Over the past three decades the apartheid regime has emerged as a vicious oppressor and a ferocious exploiter of the peoples under its domination, an aggressor bent on military conquest in southern Africa. In South Africa, as the regime continues its fight for the survival of the apartheid system, the brutality of its repressive measures reaches new levels, while in the rest of southern Africa, especially in Namibia and in the People`s Republic of Angola, its acts of aggression constitute a flagrant breach of peace and security which obliges the Security Council to take action under Chapter VII of the United Nations Charter.

The international community and especially the peoples immediately affected by the criminal practices of the South African regime demand this action.

The impediment to the enforcement of sanctions is, as is well known, the infamous role of one or two permanent members of the Security Council which see it as their bounden duty to protect the apartheid regime as it perpetrates its crimes against the peoples of South Africa and southern Africa.

The recent decision of the International Monetary Fund to grant a massive loan to the Pretoria regime serves the same purpose of strengthening the regime by subsidising its programme of violent repression and armed aggression against the countries and peoples of southern Africa, including the Indian Ocean islands.

The central message of the International Year of Mobilisation for Sanctions against South Africa is that the allies of the South African apartheid regime must no longer be allowed to go unchallenged by the international community.

Today, on the occasion of the twentieth anniversary of the 1962 sanctions resolution, we meet to honour some of the outstanding representatives of that community who by their devoted effort and initiative over many years have contributed to the growth and development of what has now become a powerful world movement for sanctions. This is therefore a historic event in which the African National Congress feels privileged to participate. We are grateful to the Chairman of the United Nations Special Committee against Apartheid for inviting us and to you, Mr. President, for calling upon us to make a statement.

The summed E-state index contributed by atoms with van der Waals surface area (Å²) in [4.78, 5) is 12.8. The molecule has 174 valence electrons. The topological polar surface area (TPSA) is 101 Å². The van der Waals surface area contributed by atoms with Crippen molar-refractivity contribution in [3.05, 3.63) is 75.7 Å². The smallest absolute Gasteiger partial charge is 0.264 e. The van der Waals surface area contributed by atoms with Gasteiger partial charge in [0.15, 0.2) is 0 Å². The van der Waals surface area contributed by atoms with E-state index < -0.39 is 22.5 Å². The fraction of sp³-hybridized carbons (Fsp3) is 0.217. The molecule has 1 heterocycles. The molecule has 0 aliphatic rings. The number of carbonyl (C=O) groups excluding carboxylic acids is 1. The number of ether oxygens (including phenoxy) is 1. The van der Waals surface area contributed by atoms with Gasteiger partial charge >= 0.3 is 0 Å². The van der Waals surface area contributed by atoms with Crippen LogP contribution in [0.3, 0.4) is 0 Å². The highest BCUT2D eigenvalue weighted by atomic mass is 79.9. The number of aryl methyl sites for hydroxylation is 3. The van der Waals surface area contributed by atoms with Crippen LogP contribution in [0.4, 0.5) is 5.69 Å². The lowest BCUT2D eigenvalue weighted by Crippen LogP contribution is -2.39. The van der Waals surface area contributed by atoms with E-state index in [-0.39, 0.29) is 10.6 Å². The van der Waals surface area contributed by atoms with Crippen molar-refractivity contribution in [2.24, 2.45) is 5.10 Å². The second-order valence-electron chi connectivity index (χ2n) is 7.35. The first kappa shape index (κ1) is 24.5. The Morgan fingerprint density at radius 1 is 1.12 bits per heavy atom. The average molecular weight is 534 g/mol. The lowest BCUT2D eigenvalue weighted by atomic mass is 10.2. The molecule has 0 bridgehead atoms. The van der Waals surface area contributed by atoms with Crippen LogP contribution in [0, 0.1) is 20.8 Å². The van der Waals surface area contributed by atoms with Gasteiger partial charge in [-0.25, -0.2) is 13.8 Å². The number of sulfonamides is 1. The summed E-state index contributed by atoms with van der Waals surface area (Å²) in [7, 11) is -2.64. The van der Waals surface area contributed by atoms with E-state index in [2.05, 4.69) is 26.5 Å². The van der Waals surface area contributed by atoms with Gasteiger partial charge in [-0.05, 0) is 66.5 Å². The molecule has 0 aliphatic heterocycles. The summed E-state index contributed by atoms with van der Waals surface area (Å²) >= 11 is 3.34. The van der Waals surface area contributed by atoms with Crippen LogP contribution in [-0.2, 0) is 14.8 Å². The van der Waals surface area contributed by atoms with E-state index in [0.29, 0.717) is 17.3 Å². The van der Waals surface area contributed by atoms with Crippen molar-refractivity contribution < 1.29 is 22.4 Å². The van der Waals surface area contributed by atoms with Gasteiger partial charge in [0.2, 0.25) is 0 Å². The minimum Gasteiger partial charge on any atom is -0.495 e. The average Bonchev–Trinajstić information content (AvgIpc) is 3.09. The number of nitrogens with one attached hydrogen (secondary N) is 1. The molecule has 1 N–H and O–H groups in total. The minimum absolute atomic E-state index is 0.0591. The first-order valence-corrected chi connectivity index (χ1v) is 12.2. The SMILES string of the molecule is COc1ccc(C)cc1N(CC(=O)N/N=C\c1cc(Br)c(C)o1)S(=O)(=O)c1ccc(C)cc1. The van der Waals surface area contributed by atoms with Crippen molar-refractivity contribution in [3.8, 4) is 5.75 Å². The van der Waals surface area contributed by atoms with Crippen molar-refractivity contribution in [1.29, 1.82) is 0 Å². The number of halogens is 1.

By the act of conferring awards on the late President Houari Boumediene of Algeria, the late Reverend Dr. Martin Luther King, Jr., and the honoured guests who are here today in person, the General Assembly recognises them as authentic representatives of the spirit of 1945 which gave birth to this Organisation. For our part, we know them as outstanding champions of the cause of freedom from colonial and racist domination, of freedom from exploitation and war, and as resolute campaigners for effective international action against the apartheid system.

It may be of interest to recall that in 1955, in South Africa, at a famous Congress of the People - a Congress which adopted the famous Freedom Charter - held in Kliptown, Johannesburg, which was attended by one of the recipients of the high award today, His Grace Archbishop Trevor Huddleston, the people of South Africa gave him their highest award, known as Isitwalandwe, for his outstanding contribution to our liberation struggle at the time. His presence here today as the recipient of yet another award testifies to the consistency of his involvement in the struggle for human justice. His record is in varying degrees the record also of the other recipients of awards today, whom we have known for many years.

By this act the General Assembly, in the name of united humanity, is calling for many millions more of the class of those who are being honoured today. Equally, this ceremony, held in the Year of Mobilisation for Sanctions against South Africa, constitutes a pledge by the world community to work even more vigorously for the imposition of mandatory and comprehensive sanctions against apartheid South Africa. We - the African National Congress, the liberation movement in South Africa, the oppressed masses of that country - for our part pledge that those efforts will be more than complemented by the temper and tempo of the liberation struggle inside South Africa.

On behalf of the African National Congress and the popular masses in our country, we sincerely congratulate the distinguished fighters for freedom, justice and peace who have today become holders of the United Nations special award.

We wish also today to express our deep appreciation for the support and assistance that our struggle enjoys from the United Nations and its Member States, from non-governmental organisations and from people around the globe. Thanks to that support, inter alia, our people, united in action, have become mighty in struggle. A new and democratic South Africa will yet be born. Our common victory is certain. 1 On November 5, 1982, the United Nations General Assembly held a special meeting devoted to the observance of 1982 as the International Year of Mobilisation for Sanctions against South Africa. The meeting was arranged on that day as it was twenty years since the General Assembly adopted resolution 1761 (XVII) recommending, for the first time, sanctions against South Africa. At that meeting, awards were presented to seven persons in recognition of their outstanding contribution to the international movement for sanctions against South Africa: the late President Houari Boumediene (Algeria), Romesh Chandra (India), Madame Jeanne Martin-Cisse (Guinea), the Most Reverend Trevor Huddleston (United Kingdom), the late Reverend Dr. Martin Luther King, Jr. (United States of America), Abraham Ordia (Nigeria) and Jan Nico Scholten (Netherlands).

Archbishop Huddleston delivered a keynote address on the occasion.

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